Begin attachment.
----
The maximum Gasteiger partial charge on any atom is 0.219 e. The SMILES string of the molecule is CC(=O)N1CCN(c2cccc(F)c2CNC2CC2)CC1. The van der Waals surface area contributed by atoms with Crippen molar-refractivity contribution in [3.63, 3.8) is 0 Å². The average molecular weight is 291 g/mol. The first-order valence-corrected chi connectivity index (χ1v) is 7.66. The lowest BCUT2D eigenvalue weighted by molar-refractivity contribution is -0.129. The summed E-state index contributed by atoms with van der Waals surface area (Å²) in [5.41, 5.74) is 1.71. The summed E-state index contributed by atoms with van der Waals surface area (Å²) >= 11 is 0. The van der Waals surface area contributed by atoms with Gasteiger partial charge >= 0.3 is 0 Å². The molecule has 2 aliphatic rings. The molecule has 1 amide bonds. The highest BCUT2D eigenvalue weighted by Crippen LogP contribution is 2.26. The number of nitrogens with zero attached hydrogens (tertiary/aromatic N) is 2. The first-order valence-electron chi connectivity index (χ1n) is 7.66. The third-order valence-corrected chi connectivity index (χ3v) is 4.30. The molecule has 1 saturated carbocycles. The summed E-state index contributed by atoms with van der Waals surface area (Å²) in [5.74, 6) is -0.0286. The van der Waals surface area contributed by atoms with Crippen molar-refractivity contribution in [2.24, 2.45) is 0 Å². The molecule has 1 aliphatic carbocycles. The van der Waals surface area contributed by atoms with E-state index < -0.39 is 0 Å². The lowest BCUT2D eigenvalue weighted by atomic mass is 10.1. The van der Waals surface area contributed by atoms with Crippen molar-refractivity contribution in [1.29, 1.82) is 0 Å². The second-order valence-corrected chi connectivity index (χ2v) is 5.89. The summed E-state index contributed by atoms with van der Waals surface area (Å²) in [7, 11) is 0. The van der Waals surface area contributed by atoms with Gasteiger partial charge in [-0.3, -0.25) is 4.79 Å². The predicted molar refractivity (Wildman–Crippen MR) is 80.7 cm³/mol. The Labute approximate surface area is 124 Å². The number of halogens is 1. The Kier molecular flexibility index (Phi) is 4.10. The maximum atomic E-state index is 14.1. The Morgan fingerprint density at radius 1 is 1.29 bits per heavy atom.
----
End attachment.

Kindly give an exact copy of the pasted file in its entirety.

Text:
The maximum Gasteiger partial charge on any atom is 0.219 e. The SMILES string of the molecule is CC(=O)N1CCN(c2cccc(F)c2CNC2CC2)CC1. The van der Waals surface area contributed by atoms with Crippen molar-refractivity contribution in [3.63, 3.8) is 0 Å². The average molecular weight is 291 g/mol. The first-order valence-corrected chi connectivity index (χ1v) is 7.66. The lowest BCUT2D eigenvalue weighted by molar-refractivity contribution is -0.129. The summed E-state index contributed by atoms with van der Waals surface area (Å²) in [5.41, 5.74) is 1.71. The summed E-state index contributed by atoms with van der Waals surface area (Å²) >= 11 is 0. The van der Waals surface area contributed by atoms with Gasteiger partial charge >= 0.3 is 0 Å². The molecule has 2 aliphatic rings. The molecule has 1 amide bonds. The highest BCUT2D eigenvalue weighted by Crippen LogP contribution is 2.26. The number of nitrogens with zero attached hydrogens (tertiary/aromatic N) is 2. The first-order valence-electron chi connectivity index (χ1n) is 7.66. The third-order valence-corrected chi connectivity index (χ3v) is 4.30. The molecule has 1 saturated carbocycles. The summed E-state index contributed by atoms with van der Waals surface area (Å²) in [5.74, 6) is -0.0286. The van der Waals surface area contributed by atoms with Crippen molar-refractivity contribution in [2.24, 2.45) is 0 Å². The molecule has 1 aliphatic carbocycles. The van der Waals surface area contributed by atoms with E-state index < -0.39 is 0 Å². The lowest BCUT2D eigenvalue weighted by atomic mass is 10.1. The van der Waals surface area contributed by atoms with Crippen molar-refractivity contribution in [1.29, 1.82) is 0 Å². The second-order valence-corrected chi connectivity index (χ2v) is 5.89. The summed E-state index contributed by atoms with van der Waals surface area (Å²) in [7, 11) is 0. The van der Waals surface area contributed by atoms with Gasteiger partial charge in [-0.3, -0.25) is 4.79 Å². The predicted molar refractivity (Wildman–Crippen MR) is 80.7 cm³/mol. The Labute approximate surface area is 124 Å². The number of halogens is 1. The Kier molecular flexibility index (Phi) is 4.10. The maximum atomic E-state index is 14.1. The Morgan fingerprint density at radius 1 is 1.29 bits per heavy atom.